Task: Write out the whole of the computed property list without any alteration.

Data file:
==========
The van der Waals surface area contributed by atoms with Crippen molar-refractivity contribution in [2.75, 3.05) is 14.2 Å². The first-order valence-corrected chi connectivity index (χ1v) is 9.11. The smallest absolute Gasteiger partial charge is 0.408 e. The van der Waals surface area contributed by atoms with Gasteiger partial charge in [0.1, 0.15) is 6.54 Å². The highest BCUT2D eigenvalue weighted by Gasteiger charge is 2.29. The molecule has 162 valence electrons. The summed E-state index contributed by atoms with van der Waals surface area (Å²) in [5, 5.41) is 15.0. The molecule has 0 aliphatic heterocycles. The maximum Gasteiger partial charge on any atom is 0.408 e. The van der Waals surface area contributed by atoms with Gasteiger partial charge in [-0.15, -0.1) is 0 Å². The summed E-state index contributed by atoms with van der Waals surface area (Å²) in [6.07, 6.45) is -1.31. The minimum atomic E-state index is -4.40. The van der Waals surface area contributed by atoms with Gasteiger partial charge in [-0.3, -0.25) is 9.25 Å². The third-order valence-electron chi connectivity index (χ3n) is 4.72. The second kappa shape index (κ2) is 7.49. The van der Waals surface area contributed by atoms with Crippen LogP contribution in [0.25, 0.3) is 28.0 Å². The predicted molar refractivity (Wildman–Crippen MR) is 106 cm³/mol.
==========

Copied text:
The van der Waals surface area contributed by atoms with Crippen molar-refractivity contribution in [2.75, 3.05) is 14.2 Å². The first-order valence-corrected chi connectivity index (χ1v) is 9.11. The smallest absolute Gasteiger partial charge is 0.408 e. The van der Waals surface area contributed by atoms with Gasteiger partial charge in [0.1, 0.15) is 6.54 Å². The highest BCUT2D eigenvalue weighted by Gasteiger charge is 2.29. The molecule has 162 valence electrons. The summed E-state index contributed by atoms with van der Waals surface area (Å²) in [5, 5.41) is 15.0. The molecule has 0 aliphatic heterocycles. The maximum Gasteiger partial charge on any atom is 0.408 e. The van der Waals surface area contributed by atoms with Gasteiger partial charge in [-0.15, -0.1) is 0 Å². The summed E-state index contributed by atoms with van der Waals surface area (Å²) in [6.07, 6.45) is -1.31. The minimum atomic E-state index is -4.40. The van der Waals surface area contributed by atoms with Gasteiger partial charge in [-0.3, -0.25) is 9.25 Å². The third-order valence-electron chi connectivity index (χ3n) is 4.72. The second kappa shape index (κ2) is 7.49. The van der Waals surface area contributed by atoms with Crippen LogP contribution in [0.25, 0.3) is 28.0 Å². The predicted molar refractivity (Wildman–Crippen MR) is 106 cm³/mol.